Providence is always surprising me.
Anyone that has followed the Providence food scene has been aware of Farmstead (the Wayland cheese shop) and their good reputation for supplying excellent cheeses.
Well, this spring the folks at Farmstead opened a small deli and sandwich shop in Downcity, one that several people were recommended that I try. So, this week, while passing through town to visit my grandpa down in Wickford, we stopped by for sandwiches.
I’m glad we did. From the very moment you walk through the door, Farmstead Lunch shows they’ve got a good handle on this situation, with an impressive array of cheeses and meats. Their motto is ‘Authentic. Artisan. American’, so they are really trying to highlight the best US domestic products, with extra emphasis on products from the area.
The meat case in particular had some very impressive Serrano and Italian hams in it.
However, the concept that brought us here was lunch, and they do a brisk business in sandwiches. Myself, I opted for the Jambon Beurre. I’ve always loved a well-made ham sandwich. Sure, it sounds pedestrian, but it’s really not. I’ve been lucky enough to experience a well-constructed jambon beurre sandwich (or better yet, a croque-monsieur, the French approach to the grilled cheese sandwich) in France that shows how truly sublime a well done ham and butter sandwich can be, provided you get the combination of quality ham , butter, and good bread. I’ve been lucky enough over the years to find a few places in the US that can do justice to the humble ham sandwich (such as the Aster Cafe in Minneapolis, who serves up a crusty baguette filled with slices of butter sweet, salty ham), but hadn’t found anything in this part of the country.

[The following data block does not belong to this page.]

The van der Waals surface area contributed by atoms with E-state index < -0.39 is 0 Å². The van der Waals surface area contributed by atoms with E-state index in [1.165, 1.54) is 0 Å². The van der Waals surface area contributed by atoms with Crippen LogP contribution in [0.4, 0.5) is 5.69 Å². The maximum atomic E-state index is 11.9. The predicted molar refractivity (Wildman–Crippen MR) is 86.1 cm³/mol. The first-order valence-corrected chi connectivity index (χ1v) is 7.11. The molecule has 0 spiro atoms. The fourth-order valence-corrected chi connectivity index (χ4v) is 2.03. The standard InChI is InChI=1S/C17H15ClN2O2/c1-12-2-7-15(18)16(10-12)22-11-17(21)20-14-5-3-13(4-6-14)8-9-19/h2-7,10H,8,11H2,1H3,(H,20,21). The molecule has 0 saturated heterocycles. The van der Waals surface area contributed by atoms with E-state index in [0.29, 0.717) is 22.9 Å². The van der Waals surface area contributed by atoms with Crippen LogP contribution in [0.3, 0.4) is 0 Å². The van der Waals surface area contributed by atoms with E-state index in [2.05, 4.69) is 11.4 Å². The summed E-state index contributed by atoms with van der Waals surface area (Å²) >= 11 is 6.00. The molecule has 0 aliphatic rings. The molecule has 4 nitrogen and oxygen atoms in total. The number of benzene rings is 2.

Until now. My Jambon Beurre from Farmstead was everything a good ham sandwich should be. This was one heck of an excellent sandwich; the bread was basically a good French-style crusted breaded, the ham being sweet and tender without being excessively salty, the butter (a *lot* of it) sweet and creamy, and the cornishons and Dijon mustard rounding it out nicely. Everything here was right, in flavor, in smell, in appearance, and texture. Seriously, if you’ve ever enjoyed a good ham sandwich, go try Farmstead’s Jambon Beurre, and you’ll really find out how good it can be.
Carol opted for the Lazy Spaniard, with Mancheed cheese, quince paste, peppers, Serrano ham, and Chorizo. A very flavorful sandwich that really combined some wonderful spicy pepper notes with some nice cheese and quince flavors.
Farmstead is now my go-to place for a light lunch when I’m in Providence. Only downside we could find? No seating, so we had to resort to eating in the car (since it was quite the rainy day).